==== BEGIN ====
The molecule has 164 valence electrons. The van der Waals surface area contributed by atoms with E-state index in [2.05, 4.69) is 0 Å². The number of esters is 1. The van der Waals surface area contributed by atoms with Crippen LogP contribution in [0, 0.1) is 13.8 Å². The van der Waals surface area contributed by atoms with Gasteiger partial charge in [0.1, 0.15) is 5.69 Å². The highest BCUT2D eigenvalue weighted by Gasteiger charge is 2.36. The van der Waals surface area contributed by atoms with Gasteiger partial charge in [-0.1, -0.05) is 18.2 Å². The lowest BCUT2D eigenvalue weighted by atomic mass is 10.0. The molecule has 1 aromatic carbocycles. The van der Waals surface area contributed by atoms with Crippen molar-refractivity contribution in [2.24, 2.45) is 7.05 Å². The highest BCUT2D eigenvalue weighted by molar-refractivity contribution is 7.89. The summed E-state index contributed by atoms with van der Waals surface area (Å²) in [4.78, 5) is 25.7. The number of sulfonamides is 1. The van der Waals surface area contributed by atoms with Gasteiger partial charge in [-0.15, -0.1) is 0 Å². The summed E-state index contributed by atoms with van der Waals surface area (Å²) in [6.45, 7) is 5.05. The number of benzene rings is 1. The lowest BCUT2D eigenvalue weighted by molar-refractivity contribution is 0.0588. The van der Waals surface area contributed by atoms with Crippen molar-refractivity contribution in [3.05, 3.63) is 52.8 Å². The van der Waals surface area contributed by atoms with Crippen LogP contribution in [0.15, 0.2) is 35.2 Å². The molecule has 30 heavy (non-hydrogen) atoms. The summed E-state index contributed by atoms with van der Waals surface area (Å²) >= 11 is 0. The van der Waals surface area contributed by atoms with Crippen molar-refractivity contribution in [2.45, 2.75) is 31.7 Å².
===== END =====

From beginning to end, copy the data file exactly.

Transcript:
The molecule has 164 valence electrons. The van der Waals surface area contributed by atoms with E-state index in [2.05, 4.69) is 0 Å². The number of esters is 1. The van der Waals surface area contributed by atoms with Crippen LogP contribution in [0, 0.1) is 13.8 Å². The van der Waals surface area contributed by atoms with Gasteiger partial charge in [0.1, 0.15) is 5.69 Å². The highest BCUT2D eigenvalue weighted by Gasteiger charge is 2.36. The van der Waals surface area contributed by atoms with Gasteiger partial charge in [-0.1, -0.05) is 18.2 Å². The lowest BCUT2D eigenvalue weighted by atomic mass is 10.0. The molecule has 1 aromatic carbocycles. The van der Waals surface area contributed by atoms with Crippen molar-refractivity contribution in [2.24, 2.45) is 7.05 Å². The highest BCUT2D eigenvalue weighted by molar-refractivity contribution is 7.89. The summed E-state index contributed by atoms with van der Waals surface area (Å²) in [4.78, 5) is 25.7. The number of sulfonamides is 1. The van der Waals surface area contributed by atoms with Gasteiger partial charge in [-0.15, -0.1) is 0 Å². The summed E-state index contributed by atoms with van der Waals surface area (Å²) in [6.45, 7) is 5.05. The number of benzene rings is 1. The lowest BCUT2D eigenvalue weighted by molar-refractivity contribution is 0.0588. The van der Waals surface area contributed by atoms with Crippen molar-refractivity contribution in [3.05, 3.63) is 52.8 Å². The van der Waals surface area contributed by atoms with Crippen LogP contribution in [0.15, 0.2) is 35.2 Å². The molecule has 30 heavy (non-hydrogen) atoms. The summed E-state index contributed by atoms with van der Waals surface area (Å²) >= 11 is 0. The van der Waals surface area contributed by atoms with Crippen molar-refractivity contribution in [2.45, 2.75) is 31.7 Å².